- Hamels answered skeptics who questioned his abilities following a pair of ugly starts by turning the best start of his career on Saturday — a 13-strikeout no-hitter against the Cubs. It’d be a storybook ending for one of the greatest pitchers in Phillies history… if he’s moved. Some have questioned whether the Phillies will move him now or move him at the Winter Meetings, once president-to-be Andy MacPhail is running the show and is more acclimated to his new organization. That’d be a risky play, as the winter market could be saturated with arms, though the $73.5MM he’s guaranteed from 2016-18 would be below market value for an arm of Hamels’ caliber at that point.
The Second Tier
Jeff Samardzija (White Sox), James Shields (Padres), Andrew Cashner (Padres), Tyson Ross (Padres), Hisashi Iwakuma (Mariners), Mat Latos (Marlins)
- Samardzija hasn’t been as good with the White Sox as he was in 2014 with the Cubs and A’s, but some of that can be pinned on a brutal defense playing behind him. He’s been very good as of late, posting a 2.55 ERA and a 45-to-11 K/BB ratio in 60 innings over his past eight starts. A free agent at season’s end, Samardzija has turned in somewhat of a mixed skill set. His 6.9 K/9 rate is the lowest of his career as a starter, and his ground-ball rate is down nearly 10 percent from its 2014 levels. However, he’s also walking fewer batters than he ever has (1.7 BB/9) and is still averaging better than 94 mph on his fastball.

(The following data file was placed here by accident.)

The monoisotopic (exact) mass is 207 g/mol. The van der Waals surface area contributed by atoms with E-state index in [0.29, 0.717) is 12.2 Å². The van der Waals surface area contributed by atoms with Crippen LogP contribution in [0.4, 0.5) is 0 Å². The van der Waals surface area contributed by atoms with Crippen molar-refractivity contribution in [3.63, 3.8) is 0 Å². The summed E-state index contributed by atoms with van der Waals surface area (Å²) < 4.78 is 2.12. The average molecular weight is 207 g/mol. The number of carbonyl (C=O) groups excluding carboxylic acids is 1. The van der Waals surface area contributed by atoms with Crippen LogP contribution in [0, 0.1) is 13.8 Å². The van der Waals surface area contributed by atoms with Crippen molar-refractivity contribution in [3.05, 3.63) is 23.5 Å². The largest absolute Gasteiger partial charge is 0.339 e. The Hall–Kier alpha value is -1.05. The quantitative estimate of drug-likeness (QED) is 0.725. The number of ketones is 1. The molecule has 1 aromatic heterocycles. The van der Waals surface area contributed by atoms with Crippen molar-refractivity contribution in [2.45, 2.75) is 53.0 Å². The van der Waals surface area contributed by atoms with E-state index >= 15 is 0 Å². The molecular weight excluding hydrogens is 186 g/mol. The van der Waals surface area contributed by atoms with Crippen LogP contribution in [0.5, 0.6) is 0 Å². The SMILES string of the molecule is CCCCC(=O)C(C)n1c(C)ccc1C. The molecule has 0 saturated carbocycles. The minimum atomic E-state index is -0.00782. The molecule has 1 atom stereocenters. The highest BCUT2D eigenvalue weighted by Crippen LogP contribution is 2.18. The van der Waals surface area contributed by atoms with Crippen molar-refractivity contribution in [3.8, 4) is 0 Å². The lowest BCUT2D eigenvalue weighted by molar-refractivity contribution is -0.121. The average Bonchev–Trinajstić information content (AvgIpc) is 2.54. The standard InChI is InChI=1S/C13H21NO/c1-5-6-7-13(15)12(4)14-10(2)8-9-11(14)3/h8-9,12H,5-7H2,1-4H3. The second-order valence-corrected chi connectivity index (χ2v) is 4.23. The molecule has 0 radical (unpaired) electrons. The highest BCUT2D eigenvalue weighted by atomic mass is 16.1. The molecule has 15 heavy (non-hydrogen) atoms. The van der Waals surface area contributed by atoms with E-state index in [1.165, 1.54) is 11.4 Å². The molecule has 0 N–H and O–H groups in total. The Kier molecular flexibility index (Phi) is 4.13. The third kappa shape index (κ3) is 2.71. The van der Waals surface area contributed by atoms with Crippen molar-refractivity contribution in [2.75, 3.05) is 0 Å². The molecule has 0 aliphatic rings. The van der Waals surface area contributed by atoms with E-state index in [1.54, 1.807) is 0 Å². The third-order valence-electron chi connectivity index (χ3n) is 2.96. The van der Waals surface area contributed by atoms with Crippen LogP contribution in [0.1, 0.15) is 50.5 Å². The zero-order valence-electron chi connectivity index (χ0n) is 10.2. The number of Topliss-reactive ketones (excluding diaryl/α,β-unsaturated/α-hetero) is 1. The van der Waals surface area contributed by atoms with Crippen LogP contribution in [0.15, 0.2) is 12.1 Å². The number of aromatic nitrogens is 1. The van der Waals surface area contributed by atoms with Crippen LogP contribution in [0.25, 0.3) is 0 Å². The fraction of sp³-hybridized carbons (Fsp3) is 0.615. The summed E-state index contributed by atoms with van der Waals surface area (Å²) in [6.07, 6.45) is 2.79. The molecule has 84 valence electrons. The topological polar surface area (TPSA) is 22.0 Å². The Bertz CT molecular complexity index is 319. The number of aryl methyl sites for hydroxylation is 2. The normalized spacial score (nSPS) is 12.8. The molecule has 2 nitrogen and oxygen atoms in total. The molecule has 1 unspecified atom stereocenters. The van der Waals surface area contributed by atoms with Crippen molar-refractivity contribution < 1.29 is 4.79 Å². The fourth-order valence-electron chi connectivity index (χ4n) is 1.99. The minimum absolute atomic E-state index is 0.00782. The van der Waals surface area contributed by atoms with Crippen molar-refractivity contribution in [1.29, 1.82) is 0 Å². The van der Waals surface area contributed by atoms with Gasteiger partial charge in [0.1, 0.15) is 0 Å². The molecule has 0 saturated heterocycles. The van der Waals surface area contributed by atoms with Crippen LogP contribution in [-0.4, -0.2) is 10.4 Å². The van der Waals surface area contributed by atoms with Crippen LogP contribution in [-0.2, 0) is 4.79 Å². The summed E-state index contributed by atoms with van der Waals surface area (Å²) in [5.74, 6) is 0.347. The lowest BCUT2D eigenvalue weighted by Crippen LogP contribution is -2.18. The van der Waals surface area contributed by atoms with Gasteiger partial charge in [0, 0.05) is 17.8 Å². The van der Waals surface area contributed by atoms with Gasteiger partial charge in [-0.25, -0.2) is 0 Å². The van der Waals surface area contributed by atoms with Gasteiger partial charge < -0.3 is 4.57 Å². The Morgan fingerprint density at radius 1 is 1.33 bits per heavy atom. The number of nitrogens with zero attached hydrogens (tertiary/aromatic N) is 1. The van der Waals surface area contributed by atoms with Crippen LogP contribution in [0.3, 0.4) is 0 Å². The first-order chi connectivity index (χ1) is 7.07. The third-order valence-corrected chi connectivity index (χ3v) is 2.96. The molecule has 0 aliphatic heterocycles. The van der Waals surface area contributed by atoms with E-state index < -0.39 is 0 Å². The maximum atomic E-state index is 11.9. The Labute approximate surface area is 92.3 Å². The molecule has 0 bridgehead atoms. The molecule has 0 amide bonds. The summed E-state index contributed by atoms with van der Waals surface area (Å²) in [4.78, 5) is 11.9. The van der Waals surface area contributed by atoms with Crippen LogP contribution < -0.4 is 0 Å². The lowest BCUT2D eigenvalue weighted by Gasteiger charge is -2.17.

- The Padres are apparently pushing hard to move Shields and his backloaded contract just five months after signing him to a four-year, $75MM contract. That’s probably a tall order, considering Shields is owed $64MM from 2016-18 and has the power to opt out of his deal following the 2016 season. In other words, if a team pays any kind of premium in terms of talent, they may be sacrificing that talent for just a year and a half of production. But, if Shields declines, they’ve assumed the risk of that weighty contract and could be stuck with an overpriced asset. Recently, though, Shields looks excellent.